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Companies must update their Stormwater Filings with TCEQ by Nov 12, 2021

Most all industrial sites and manufacturing companies are required to have a stormwater filing. Printing companies are included in this group. Stormwater filings must be updated every 5 years, and all companies have the same due date in Texas. The Texas Commission for Environmental Quality (TCEQ) has posted notice on their website that stormwater renewals are due by November 12, 2021. Your company likely received a notice from TCEQ as well.

Each company will need to have a company profile account with TCEQ. You can check your profile by going to www.tceq.texas.gov and scrolling down to "Central Registry" and putting in your company name.

One person at your company likely already has a STEERs account with TCEQ, but if that person has left the company, you will need to contact them to set up a new authorized person to make  filings with the on-line e-permitting system.

Since most don't have paper scraps or chemicals outside, most printing companies can file a Stormwater No Exposure Certification (NEC). There will be a fee of around $100 due. The filing is fairly simple with eleven basic questions. The hardest part of the form is (more…)

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Steep Increase in Number of OSHA Compliance Officers for 2022

OSHA is really getting a boost from the Biden administration.  The OSHA budget was increased from $591 million in 2021 to $665 in 2022. A good portion of the funding will be used to significantly increase the number of safety & health compliance officers.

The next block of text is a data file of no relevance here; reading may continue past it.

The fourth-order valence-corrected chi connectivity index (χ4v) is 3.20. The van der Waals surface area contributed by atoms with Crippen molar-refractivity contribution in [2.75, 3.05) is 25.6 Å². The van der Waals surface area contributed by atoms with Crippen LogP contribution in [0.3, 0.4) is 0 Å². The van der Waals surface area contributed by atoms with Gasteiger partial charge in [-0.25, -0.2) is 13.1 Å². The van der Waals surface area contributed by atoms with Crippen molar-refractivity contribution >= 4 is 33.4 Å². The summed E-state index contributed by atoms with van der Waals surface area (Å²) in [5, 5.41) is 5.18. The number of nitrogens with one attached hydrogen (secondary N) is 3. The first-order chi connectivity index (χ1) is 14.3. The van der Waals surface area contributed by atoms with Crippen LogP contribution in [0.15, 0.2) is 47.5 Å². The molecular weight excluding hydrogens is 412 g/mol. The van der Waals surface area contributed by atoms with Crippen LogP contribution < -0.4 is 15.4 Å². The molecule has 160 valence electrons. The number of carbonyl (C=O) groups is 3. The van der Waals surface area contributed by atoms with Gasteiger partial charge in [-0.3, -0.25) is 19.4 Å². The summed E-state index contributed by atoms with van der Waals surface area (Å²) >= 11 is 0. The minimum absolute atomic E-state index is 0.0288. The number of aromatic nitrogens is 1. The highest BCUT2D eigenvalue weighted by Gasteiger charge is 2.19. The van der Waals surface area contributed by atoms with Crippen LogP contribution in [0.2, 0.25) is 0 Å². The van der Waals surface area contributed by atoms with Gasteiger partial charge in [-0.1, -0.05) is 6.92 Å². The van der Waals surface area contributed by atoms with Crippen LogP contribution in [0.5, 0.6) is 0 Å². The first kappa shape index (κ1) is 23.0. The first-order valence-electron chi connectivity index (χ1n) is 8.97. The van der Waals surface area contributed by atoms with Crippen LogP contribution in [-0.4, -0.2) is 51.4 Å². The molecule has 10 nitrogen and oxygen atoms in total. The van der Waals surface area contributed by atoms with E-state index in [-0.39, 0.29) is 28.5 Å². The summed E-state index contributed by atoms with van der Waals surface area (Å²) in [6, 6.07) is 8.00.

OSHA had a record low number of compliance officers in 2019, but they are slated to have way more in 2022. OSHA’s manning for site audits will be 32% higher in 2022 than it was in 2019.

OSHA conducted 33,000 inspections in 2019. Based on the increase in workforce, we are likely to have over 43,000 inspections in 2022. What does this mean for manufacturing companies?

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Small Aerosol Plays a Big Role in Spread of COVID-19

Scientists say there is mounting evidence that with indoor situations, tiny aerosols emitted when we talk are playing a significant role in the spread of COVID-19. This is very important information, since the initial message and focus was to contain the emission of larger particles when people cough, sneeze, sing, or yell, in hopes that catching these larger particles would be enough to contain the virus. The initial message implied that since the large particles normally don’t travel more than 6 feet (unless a fan of some type is in use), masking may not be necessary if people are reasonably distanced.

The current message from some scientists is that when we simply talk (and of course, cough), tiny invisible aerosols are also emitted and that the aerosol floats and disperses like cigarette smoke. This means that (more…)

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Determining whether a COVID Case is OSHA –Recordable Illness